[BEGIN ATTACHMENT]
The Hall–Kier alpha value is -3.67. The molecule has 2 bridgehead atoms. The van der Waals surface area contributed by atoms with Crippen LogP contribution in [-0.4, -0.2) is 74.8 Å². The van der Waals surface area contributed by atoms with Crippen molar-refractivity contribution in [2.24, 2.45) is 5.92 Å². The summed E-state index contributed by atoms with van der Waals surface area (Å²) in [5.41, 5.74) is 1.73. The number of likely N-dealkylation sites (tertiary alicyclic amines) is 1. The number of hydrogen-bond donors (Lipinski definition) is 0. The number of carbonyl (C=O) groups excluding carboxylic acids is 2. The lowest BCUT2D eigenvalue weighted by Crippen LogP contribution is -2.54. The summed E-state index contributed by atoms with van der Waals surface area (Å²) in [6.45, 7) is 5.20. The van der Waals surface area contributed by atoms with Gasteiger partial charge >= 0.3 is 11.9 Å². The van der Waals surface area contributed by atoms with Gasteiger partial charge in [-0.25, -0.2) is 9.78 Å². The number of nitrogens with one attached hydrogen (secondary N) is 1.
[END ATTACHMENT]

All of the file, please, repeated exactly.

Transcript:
The Hall–Kier alpha value is -3.67. The molecule has 2 bridgehead atoms. The van der Waals surface area contributed by atoms with Crippen LogP contribution in [-0.4, -0.2) is 74.8 Å². The van der Waals surface area contributed by atoms with Crippen molar-refractivity contribution in [2.24, 2.45) is 5.92 Å². The summed E-state index contributed by atoms with van der Waals surface area (Å²) in [5.41, 5.74) is 1.73. The number of likely N-dealkylation sites (tertiary alicyclic amines) is 1. The number of hydrogen-bond donors (Lipinski definition) is 0. The number of carbonyl (C=O) groups excluding carboxylic acids is 2. The lowest BCUT2D eigenvalue weighted by Crippen LogP contribution is -2.54. The summed E-state index contributed by atoms with van der Waals surface area (Å²) in [6.45, 7) is 5.20. The van der Waals surface area contributed by atoms with Gasteiger partial charge >= 0.3 is 11.9 Å². The van der Waals surface area contributed by atoms with Gasteiger partial charge in [-0.25, -0.2) is 9.78 Å². The number of nitrogens with one attached hydrogen (secondary N) is 1.